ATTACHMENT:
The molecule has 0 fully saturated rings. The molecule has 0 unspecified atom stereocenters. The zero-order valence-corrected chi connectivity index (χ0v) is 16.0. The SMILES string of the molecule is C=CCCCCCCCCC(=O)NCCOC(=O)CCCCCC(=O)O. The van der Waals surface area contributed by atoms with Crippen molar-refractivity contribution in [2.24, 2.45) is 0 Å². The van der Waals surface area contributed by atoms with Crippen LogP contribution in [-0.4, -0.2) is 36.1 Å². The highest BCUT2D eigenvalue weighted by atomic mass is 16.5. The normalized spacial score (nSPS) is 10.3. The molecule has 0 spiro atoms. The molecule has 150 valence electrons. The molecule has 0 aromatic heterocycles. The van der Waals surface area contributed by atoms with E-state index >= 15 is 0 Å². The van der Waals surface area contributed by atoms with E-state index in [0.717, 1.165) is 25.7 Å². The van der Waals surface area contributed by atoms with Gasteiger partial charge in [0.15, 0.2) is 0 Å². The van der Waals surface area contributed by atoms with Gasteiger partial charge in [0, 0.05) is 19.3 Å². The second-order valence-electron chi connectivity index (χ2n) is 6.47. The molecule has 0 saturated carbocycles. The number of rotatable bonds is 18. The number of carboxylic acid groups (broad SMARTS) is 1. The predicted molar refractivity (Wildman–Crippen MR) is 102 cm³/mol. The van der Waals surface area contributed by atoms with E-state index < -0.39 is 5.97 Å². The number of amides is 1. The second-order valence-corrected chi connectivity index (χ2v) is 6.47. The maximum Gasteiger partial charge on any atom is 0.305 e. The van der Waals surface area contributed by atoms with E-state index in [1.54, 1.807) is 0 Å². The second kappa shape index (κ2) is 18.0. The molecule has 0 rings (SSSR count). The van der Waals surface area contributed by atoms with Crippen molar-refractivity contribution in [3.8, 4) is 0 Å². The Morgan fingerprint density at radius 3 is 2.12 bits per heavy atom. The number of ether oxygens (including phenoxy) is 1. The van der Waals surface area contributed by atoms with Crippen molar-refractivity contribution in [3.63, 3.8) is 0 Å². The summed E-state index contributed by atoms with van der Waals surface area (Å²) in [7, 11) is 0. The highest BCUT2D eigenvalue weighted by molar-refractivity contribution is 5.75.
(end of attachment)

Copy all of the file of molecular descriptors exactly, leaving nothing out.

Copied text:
The molecule has 0 fully saturated rings. The molecule has 0 unspecified atom stereocenters. The zero-order valence-corrected chi connectivity index (χ0v) is 16.0. The SMILES string of the molecule is C=CCCCCCCCCC(=O)NCCOC(=O)CCCCCC(=O)O. The van der Waals surface area contributed by atoms with Crippen molar-refractivity contribution in [2.24, 2.45) is 0 Å². The van der Waals surface area contributed by atoms with Crippen LogP contribution in [-0.4, -0.2) is 36.1 Å². The highest BCUT2D eigenvalue weighted by atomic mass is 16.5. The normalized spacial score (nSPS) is 10.3. The molecule has 0 spiro atoms. The molecule has 150 valence electrons. The molecule has 0 aromatic heterocycles. The van der Waals surface area contributed by atoms with E-state index >= 15 is 0 Å². The van der Waals surface area contributed by atoms with E-state index in [0.717, 1.165) is 25.7 Å². The van der Waals surface area contributed by atoms with Gasteiger partial charge in [0.15, 0.2) is 0 Å². The van der Waals surface area contributed by atoms with Gasteiger partial charge in [0, 0.05) is 19.3 Å². The second-order valence-electron chi connectivity index (χ2n) is 6.47. The molecule has 0 saturated carbocycles. The number of rotatable bonds is 18. The number of carboxylic acid groups (broad SMARTS) is 1. The predicted molar refractivity (Wildman–Crippen MR) is 102 cm³/mol. The van der Waals surface area contributed by atoms with E-state index < -0.39 is 5.97 Å². The number of amides is 1. The second-order valence-corrected chi connectivity index (χ2v) is 6.47. The maximum Gasteiger partial charge on any atom is 0.305 e. The van der Waals surface area contributed by atoms with E-state index in [1.54, 1.807) is 0 Å². The second kappa shape index (κ2) is 18.0. The molecule has 0 rings (SSSR count). The van der Waals surface area contributed by atoms with Crippen molar-refractivity contribution in [3.8, 4) is 0 Å². The Morgan fingerprint density at radius 3 is 2.12 bits per heavy atom. The number of ether oxygens (including phenoxy) is 1. The van der Waals surface area contributed by atoms with Crippen molar-refractivity contribution in [3.63, 3.8) is 0 Å². The summed E-state index contributed by atoms with van der Waals surface area (Å²) in [7, 11) is 0. The highest BCUT2D eigenvalue weighted by molar-refractivity contribution is 5.75.